What we’re reading: This piece in The Atlantic is an ode to the cluttered home. Maybe clinging to your stuff, like those extra jars of spaghetti sauce, is more in sync with pandemic life these days.

Cook: This compound butter adds richness and pungency to simple grilled meats, fish, toast, vegetables, beans, pasta or eggs. It’s a snap to make.

Watch: The documentary “My Father the Spy,” which follows the translator and journalist Ieva Lesinska-Geibere as she assesses her relationship with her father, a K.G.B. spy who defected to the United States in the 1970s.

Do: We have a few tips on picking a meditation app that could help you steal a few minutes of Zen.

At Home has our full collection of ideas on what to read, cook, watch and do while staying safe at home.

The conviction of Maria Ressa, the award-winning journalist and founder of the news website Rappler who was found guilty of cyber libel in the Philippines on Monday, is being seen as a blow to press freedom in that country.

Alexandra Stevenson, our business reporter in Hong Kong who has been covering the case, spoke to Carole Landry, on the Briefings team, about the decision.

How much of a chilling effect will Maria Ressa’s conviction have on the news media in the Philippines?

The media in the Philippines has been under pressure for some time. President Rodrigo Duterte bullies reporters and calls them “sons of bitches” at news conferences, officials have denied reporters access to official presidential events, and trolls have organized online campaigns to single out reporters and call them names like “presstitutes.” Yes, that’s a hybrid of the words press and prostitute.

The verdict of this case is different because it institutionalized some of this hostility. It was a test case for the definition of cyber libel. The case was originally dismissed by regulators because the time limitation — one year — had run out. But more senior officials applied a new argument to cyber libel, essentially saying that because an article can be updated online, it counts as continuous publication, making the libel a continuous crime. With Monday’s verdict, experts now say that publishers of online content can be sued for up to 12 years after something is published.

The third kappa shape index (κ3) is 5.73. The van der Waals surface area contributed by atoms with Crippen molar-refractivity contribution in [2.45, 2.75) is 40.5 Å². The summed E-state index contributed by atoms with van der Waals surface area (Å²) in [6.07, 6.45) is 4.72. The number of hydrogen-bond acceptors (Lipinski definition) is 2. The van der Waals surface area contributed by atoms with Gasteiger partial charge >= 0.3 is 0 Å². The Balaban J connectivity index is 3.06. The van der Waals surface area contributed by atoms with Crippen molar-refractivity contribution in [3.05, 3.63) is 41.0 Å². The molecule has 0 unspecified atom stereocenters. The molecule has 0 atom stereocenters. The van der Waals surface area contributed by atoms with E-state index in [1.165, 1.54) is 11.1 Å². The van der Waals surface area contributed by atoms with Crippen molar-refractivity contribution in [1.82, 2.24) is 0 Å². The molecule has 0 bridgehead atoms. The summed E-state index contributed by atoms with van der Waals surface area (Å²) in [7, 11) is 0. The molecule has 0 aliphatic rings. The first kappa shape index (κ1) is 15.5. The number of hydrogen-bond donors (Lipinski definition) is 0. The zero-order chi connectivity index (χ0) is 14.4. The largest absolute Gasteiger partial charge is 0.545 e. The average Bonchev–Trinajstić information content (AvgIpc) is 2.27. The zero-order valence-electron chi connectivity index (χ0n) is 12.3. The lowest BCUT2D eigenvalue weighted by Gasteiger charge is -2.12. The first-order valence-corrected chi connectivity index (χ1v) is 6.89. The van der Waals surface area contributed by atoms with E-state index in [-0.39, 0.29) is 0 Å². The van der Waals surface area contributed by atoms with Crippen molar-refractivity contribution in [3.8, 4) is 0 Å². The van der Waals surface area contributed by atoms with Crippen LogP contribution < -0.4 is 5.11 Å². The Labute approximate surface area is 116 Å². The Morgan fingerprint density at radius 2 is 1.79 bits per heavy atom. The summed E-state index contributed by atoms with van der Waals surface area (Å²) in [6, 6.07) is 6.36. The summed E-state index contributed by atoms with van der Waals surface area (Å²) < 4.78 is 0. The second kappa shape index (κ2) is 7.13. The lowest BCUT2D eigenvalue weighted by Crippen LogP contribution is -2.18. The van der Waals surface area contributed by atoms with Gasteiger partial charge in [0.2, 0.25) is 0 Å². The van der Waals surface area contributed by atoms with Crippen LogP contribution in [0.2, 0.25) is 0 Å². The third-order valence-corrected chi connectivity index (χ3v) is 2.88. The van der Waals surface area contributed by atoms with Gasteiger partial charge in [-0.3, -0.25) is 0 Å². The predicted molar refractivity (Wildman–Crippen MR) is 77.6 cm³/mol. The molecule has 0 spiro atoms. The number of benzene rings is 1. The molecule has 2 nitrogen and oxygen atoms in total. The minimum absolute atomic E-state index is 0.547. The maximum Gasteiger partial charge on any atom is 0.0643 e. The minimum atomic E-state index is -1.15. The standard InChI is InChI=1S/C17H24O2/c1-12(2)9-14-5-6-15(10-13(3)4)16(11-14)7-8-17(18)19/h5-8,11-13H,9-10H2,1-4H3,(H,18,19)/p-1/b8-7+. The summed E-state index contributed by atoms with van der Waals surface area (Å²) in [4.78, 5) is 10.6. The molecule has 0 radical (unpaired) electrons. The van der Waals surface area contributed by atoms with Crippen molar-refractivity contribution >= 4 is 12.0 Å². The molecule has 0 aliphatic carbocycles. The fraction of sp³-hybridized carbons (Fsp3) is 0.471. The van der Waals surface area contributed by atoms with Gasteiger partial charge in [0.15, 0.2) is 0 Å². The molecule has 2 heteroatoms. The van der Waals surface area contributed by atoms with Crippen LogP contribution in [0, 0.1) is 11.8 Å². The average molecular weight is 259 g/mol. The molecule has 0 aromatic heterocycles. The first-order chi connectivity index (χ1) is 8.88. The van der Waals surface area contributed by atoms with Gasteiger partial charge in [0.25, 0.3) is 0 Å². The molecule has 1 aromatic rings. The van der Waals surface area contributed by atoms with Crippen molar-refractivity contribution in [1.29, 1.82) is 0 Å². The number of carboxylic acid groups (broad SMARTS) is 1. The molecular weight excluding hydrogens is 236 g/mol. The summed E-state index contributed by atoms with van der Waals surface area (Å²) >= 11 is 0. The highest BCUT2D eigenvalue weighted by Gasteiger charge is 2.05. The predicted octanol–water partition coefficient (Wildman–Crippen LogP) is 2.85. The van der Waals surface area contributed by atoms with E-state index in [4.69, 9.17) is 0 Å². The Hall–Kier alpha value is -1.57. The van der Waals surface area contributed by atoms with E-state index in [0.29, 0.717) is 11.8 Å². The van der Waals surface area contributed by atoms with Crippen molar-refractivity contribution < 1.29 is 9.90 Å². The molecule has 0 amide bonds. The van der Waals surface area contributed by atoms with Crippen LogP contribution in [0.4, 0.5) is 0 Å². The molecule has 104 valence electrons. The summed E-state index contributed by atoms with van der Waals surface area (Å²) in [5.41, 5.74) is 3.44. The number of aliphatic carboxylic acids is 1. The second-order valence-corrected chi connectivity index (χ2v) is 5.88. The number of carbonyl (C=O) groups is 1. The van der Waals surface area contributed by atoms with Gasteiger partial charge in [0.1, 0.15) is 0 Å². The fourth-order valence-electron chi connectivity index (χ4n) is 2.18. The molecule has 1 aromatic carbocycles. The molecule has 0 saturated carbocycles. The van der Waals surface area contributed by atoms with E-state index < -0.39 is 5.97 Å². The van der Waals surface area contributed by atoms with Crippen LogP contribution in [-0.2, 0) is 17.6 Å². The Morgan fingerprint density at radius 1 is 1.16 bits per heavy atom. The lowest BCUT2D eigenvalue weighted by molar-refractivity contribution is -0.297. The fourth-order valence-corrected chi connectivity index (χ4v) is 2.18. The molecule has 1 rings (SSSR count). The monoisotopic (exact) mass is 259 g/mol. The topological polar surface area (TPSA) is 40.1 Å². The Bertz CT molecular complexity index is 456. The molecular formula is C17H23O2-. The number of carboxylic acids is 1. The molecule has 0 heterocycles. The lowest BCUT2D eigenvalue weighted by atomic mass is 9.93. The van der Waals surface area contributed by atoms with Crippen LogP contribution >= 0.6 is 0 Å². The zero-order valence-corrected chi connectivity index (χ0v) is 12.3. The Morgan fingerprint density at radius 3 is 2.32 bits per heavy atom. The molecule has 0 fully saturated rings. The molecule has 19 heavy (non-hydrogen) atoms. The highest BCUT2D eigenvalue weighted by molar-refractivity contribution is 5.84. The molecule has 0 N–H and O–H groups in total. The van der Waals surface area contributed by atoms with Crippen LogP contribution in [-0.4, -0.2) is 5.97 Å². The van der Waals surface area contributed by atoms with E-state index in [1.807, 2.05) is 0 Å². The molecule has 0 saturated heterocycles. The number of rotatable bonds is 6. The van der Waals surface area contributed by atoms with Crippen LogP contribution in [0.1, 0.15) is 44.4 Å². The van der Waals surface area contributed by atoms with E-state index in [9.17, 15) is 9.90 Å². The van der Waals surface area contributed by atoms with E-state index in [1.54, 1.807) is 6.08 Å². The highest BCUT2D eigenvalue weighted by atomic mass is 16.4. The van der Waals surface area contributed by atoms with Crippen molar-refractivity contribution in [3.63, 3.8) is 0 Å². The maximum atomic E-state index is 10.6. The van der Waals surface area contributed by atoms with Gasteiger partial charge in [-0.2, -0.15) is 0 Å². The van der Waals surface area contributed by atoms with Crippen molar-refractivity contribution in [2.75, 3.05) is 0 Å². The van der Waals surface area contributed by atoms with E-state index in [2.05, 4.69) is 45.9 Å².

President Duterte has not been shy about his contempt for the media. Does this court ruling signal a hardening of his approach?

The Duterte administration has become more effective at silencing journalists. The president has threatened for years to take away the license for ABS-CBN, the national broadcaster. In May, the telecoms agency actually forced the network off the air, leaving a massive information void in parts of the country where the only source of general information for basic services and the weather is the broadcaster.

How has the coronavirus pandemic played into this shift?

We’ve seen more authoritarian-leaning governments around the world take advantage of social-distancing rules to tighten their grip on protests and freedom of expression. In that same vein you could argue that a crackdown on the media in the Philippines is easier to pull off now because the rest of the world has limited bandwidth for more news.

That’s it for this briefing. Fellow Khruangbin fans, their new album is almost here. See you next time.

— Isabella

Thank you
To Melissa Clark for the recipe, and to Theodore Kim and Jahaan Singh for the rest of the break from the news. You can reach the team at

• We’re listening to “The Daily.” Our latest episode is about the landmark Supreme Court ruling in the U.S.
• Here’s today’s Mini Crossword puzzle, and a clue: Sticky situation (four letters). You can find all our puzzles here.
• Lauretta Charlton, an editor for our Hong Kong newsroom, spoke with Glamour magazine about reporting as a black journalist.